Why Happiness Shouldn’t be a Goal – But may be a Pursuit
“These questions don’t make any sense!” She said.
In one of my workshops, the group were in pairs, coaching each other in a goal setting exercise. I had been called over to answer some problems they were having with the process.
“What’s the goal you’re working on?” I asked.
“The goal is to be happy.”
And therein lay the problem
The problem is that happiness isn’t – or shouldn’t be – a goal. Happiness is a state. As we know, states come and go and can change in the moment, depending on circumstances and our reactions to events. Understandably, the questions in the goal setting exercise didn’t make any sense when applied to changing a state.
Goals and states are often confused
A state is an emotional frame of mind or disposition. Confidence, calm, excited, upbeat, anxious, nervous, and happy are all states. Unfortunately, it’s common for people to set goals that are just state changes or emotional shifts. These are pseudo goals, stated as “I want to be confident/calm/secure/happy” etc. We can experience all those states – as well as their opposites – at different times. They are not permanent.
A goal is entirely different from a state
A goal needs resources (things like money or equipment) and requires effort to achieve. It also takes time and sometimes needs assistance from others.
How is a goal different from a pursuit?
To pursue something means to go after, run after, seek or obtain it over an extended period. Happiness has become something that many of us are pursuing. Even the US Constitution has, as one of its tenets, “Life, liberty, and the pursuit of happiness.” But pursuing something that we need to ‘ go after, run after’ implies that it is somehow outside of us, that it has to be chased, grabbed, wrestled to the ground and beaten into submission.
And this way of thinking is part of the problem
If we believe that happiness is something to be achieved or pursued, it’s always out there in the future – somewhere. So why do we get confused and think about happiness in this way? To answer the question, we perhaps need to look back at human history.
‘Ug, ug’ – back to caveman days
Waaay back in human history, we were busy fighting to stay out of the jaws of animals that would have eaten us for afternoon tea. In more recent human history we’ve been otherwise engaged in surviving famines and diseases like the plague that wiped out whole populations.
When we weren’t fighting merely to stay alive, we were fighting wars with each other. So all in all, we’ve been too busy just trying to keep body and soul together to even think about whether we were happy or not! Even some of our parents and grandparents would have found their lives a physical struggle for survival. Because survival was sometimes tenuous, religions often encouraged us to think beyond this life.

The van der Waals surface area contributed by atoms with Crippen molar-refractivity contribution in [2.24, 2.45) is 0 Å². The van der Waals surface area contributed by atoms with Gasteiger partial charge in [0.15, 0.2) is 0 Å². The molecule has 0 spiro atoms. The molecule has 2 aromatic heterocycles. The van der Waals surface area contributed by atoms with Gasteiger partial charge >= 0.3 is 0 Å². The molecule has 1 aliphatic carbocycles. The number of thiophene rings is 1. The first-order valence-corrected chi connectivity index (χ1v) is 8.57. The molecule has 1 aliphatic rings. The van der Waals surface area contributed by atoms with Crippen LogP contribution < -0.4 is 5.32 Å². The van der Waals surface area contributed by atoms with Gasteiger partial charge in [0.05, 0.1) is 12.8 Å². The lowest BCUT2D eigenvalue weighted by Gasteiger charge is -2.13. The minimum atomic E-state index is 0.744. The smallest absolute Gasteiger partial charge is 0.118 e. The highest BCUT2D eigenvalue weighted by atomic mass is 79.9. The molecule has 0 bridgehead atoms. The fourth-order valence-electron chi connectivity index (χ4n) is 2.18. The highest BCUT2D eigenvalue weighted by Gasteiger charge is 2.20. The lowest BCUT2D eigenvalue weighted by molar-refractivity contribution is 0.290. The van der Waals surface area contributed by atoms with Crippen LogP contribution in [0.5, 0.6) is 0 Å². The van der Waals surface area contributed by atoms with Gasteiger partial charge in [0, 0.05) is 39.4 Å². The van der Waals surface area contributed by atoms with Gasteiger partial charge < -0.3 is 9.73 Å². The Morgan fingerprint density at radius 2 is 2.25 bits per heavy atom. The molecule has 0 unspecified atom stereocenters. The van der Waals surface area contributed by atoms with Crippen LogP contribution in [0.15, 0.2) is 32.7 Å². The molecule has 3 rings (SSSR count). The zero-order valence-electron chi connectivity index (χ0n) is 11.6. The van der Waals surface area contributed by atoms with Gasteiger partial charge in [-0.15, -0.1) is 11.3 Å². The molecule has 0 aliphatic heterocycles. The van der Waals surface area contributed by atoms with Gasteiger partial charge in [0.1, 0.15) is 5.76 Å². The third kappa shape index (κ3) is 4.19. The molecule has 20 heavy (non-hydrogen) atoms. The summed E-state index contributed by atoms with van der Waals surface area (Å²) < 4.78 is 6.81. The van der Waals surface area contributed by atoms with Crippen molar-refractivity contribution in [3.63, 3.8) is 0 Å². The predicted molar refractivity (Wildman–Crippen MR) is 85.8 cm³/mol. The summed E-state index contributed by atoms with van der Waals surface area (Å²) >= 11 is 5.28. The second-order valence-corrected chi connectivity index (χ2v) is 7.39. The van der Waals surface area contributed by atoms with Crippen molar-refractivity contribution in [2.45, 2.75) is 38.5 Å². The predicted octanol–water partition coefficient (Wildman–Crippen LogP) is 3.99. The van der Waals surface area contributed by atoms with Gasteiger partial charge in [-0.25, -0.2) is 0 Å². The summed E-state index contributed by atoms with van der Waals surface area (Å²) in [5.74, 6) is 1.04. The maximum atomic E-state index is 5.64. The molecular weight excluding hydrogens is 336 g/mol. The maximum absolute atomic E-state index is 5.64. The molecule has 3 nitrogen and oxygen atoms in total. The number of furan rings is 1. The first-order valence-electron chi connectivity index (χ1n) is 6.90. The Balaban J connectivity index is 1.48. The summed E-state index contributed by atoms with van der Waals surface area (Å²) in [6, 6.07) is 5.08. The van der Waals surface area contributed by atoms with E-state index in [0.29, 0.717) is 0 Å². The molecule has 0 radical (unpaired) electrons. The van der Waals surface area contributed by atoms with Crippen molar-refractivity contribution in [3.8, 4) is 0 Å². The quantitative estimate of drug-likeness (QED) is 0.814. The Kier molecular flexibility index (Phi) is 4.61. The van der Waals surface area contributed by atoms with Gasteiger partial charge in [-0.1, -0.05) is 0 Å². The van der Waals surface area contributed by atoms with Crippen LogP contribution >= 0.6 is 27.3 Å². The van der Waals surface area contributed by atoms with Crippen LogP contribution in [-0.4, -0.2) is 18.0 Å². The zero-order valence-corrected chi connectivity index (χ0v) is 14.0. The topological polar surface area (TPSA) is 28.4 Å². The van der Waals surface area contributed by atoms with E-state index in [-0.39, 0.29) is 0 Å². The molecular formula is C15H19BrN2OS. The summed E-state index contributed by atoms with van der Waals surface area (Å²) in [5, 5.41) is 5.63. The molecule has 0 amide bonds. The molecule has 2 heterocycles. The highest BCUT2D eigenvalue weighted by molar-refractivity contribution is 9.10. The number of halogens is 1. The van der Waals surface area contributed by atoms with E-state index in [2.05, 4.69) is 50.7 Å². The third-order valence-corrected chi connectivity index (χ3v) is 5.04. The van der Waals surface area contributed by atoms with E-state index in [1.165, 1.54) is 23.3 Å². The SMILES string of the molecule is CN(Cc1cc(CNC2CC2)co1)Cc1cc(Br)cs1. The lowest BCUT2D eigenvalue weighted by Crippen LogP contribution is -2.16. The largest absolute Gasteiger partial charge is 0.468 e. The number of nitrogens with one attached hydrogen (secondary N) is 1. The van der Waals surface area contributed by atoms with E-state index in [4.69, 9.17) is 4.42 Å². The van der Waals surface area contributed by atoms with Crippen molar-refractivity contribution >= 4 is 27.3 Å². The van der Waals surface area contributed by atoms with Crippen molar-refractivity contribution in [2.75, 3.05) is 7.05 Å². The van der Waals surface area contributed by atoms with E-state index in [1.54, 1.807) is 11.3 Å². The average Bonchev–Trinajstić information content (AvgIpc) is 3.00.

A miserable life would grant us a much better afterlife
If we were ‘good’, we would die young and go to ‘heaven’ where everything would be … well, heavenly.
So as a species our attention wasn’t really on living this life to the full and being happy in the moment, but rather on ‘getting through’ life for some promised reward in the afterlife. Many of us have moved from a belief that this life is just a preparation for a wonderful afterlife to a belief that we can be happy right now.
If only we knew how. Which brings us back to the 21st century
Nowadays, on the whole, humans live longer. The circumstances of our lives have changed for the better – and we want more. With time available where we’re not struggling for mere survival, we search for ‘what else’ there may be to life. This exploration has often involved the purchase of more ‘things’. We might have believed that more ‘things’; toys, handbags, shoes, teddy bears, cars, (insert your particular flavour of ‘thing’ here) would make us feel better.
Things often do make us feel better – for a short while.
Then we find ourselves on a mission for the next shiny object that attracts our attention. But we’ve found this pursuit of happiness to be short-lived and trite.
The word ‘pursuit’ has other meanings
Pursuit also means; to continue or proceed along, to engage in or continue to explore. Let’s combine these meanings with a definition of happiness as; “a state of well-being characterised by emotions ranging from contentment to intense joy.”
Hmm, isn’t it interesting that happiness covers a range of emotions and not just one? That’s a fantastic starting point; understanding that happiness often consists of other emotions we may not have labelled as ‘happy’. Emotions such as feeling content, interested, joy, confidence, affection and love all contribute to us feeling happy.
What if we pursued happiness from the inside out?
I mean, what if, instead of pursuing happiness as if it’s something that is outside of us, that we continue to explore and engage in being happy?
There are quick and straightforward techniques that we can use to pursue happiness
In fact, after I’d made a long list I found a little video on YouTube (wouldn’t you guess?) that encapsulates the list perfectly. Take a look. It’s only four minutes long. (Click the link below) I’m sure many other videos on the same subject will also appear and you might want to look at those as well.
Realise that obtaining happiness looks simple because it is
Happiness is not a goal to be striven for and achieved some time in the future. Happiness is something you choose and create right now – in the moment.